Hey, remember Bain Capital? Two words many of us haven’t thought of in a while. But rest assured, you’ll be hearing them a lot this fall as the Obama campaign deals with one of its biggest problems—the fact that Mitt Romney polls better than the president on economics.
Look at these numbers from TPM. In Florida and Ohio, Obama maintains narrow, margin-of-error leads, but Romney is seen as better on the economy. Likewise in a mid-April Washington Post poll that had Obama leading by 9 points nationally, voters trusted Romney on the economy by 47 to 43 percent.
That, I think, is the one poll number, or set of poll numbers, that the Obama campaign ought to be brooding over the most. Most people don’t like Romney more than Obama. Obama has a big advantage on foreign policy (53 to 36, from that same WaPo survey; all categories here). He also wins stronger leader, social issues, taxes, health care, and all kinds of other categories that will make right-wingers wonder what planet Americans live on (answer: Earth!). But Romney wins economy and energy policy.
When the other guy leads in a category, a campaign has two alternatives. The first is to change the subject to a friendlier category. But the economy is a pretty big subject. Kind of hard to run a presidential campaign without talking about it. But the second path is more promising.
That, of course, is to find a way to erase the advantage. The quickest and sure-firest way for the Obama team to do that is to reintroduce the Bain Capital story. But they can’t do it like Newt Gingrich did in that “King of Bain” video, which was insanely over the top. As I said at the time, the argument is not “Mitt Romney was a job destroyer.” Because sometimes Mitt Romney was a job creator. That’s an unwinnable argument. The winnable argument is that Mitt Romney worked for the 1 percent. Sometimes it helped workers, but other times it hurt them; but nearly every time, the wealthy investors, and Romney himself, came out all right. That’s the story to tell. And any story that paints a darker picture of Bain than is fair will be pounced on and ripped to shreds.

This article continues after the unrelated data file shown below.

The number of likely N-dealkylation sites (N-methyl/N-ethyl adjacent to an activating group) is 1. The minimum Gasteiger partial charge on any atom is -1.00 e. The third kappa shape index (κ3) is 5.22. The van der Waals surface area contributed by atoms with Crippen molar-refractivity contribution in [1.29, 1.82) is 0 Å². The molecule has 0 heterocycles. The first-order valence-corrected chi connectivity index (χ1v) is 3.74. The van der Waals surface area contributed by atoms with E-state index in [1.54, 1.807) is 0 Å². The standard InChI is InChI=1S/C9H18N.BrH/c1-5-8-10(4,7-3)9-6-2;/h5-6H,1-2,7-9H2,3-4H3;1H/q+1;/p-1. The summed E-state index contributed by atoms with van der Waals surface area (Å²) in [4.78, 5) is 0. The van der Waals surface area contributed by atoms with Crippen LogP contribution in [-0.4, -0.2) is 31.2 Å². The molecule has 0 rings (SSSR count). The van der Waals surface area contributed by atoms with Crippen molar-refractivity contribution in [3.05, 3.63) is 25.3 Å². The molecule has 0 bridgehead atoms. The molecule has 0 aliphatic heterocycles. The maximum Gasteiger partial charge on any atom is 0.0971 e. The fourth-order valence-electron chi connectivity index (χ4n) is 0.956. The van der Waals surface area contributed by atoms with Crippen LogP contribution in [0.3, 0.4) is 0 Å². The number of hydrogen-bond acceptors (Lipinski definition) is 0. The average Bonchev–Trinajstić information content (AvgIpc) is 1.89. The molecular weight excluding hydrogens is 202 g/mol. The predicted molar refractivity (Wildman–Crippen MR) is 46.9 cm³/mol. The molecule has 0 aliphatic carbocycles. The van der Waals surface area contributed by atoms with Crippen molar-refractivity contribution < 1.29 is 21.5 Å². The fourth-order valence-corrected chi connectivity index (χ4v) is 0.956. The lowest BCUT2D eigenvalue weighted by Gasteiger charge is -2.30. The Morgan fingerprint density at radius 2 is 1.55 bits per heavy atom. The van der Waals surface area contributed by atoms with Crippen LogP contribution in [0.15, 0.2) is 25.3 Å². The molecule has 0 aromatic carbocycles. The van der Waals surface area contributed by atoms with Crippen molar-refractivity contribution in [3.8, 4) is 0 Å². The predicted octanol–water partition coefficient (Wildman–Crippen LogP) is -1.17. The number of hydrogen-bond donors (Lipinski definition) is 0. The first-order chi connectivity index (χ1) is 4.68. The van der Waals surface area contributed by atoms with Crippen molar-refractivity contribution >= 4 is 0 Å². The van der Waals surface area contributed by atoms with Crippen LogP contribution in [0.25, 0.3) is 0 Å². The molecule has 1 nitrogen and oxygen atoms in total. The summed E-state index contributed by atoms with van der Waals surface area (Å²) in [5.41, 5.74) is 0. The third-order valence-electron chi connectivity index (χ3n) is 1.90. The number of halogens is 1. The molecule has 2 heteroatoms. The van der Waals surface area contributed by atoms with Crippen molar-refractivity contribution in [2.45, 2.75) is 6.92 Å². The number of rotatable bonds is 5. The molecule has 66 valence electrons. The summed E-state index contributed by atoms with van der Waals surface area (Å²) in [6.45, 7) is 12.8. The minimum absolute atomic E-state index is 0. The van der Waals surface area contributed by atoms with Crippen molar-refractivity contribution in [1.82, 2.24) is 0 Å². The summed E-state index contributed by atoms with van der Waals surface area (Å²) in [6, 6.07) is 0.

More broadly on the economic front, I think things look like this. It now seems apparent that we aren’t going to have a string of 200,000-plus jobs months, which means in turns that the unemployment rate is probably not going to drop below the 7.9 percent it was when Obama took office. Now what seems more likely is a string of months where the number stays ahead of population growth, in the 130,000 to 150,000 range, but is no great shakes and doesn’t bring down the jobless rate (or increase the labor-force-participation rate).
So now the political question is, where is what we might call the jobs numbers Gladwell Point? At 200K per month, the Obama people thought back in January and February (and I thought this too) that they were going to be able to ride several strong job-growth months to relatively easy reelection. Anything under 100,000, which is the number needed to keep up with population growth, tips things in Romney’s favor. I’d put the Gladwell Point at about 140,000—below it, slight Romney edge; above it, slight Obama edge.
And since 140,000 may be about what we get—the March numbers were revised up last Friday to 152,000—that won’t be good enough to change the who’s-better-on-the-economy numbers. Ergo, enter Bain, sometime around Labor Day, probably. It's going to be a big part of Obama's campaign, and who wins the Bain argument will tell us something about what Americans think about class. Not what the chattering class thinks about class. We already know that. They like being the chattering class. I mean what Americans think.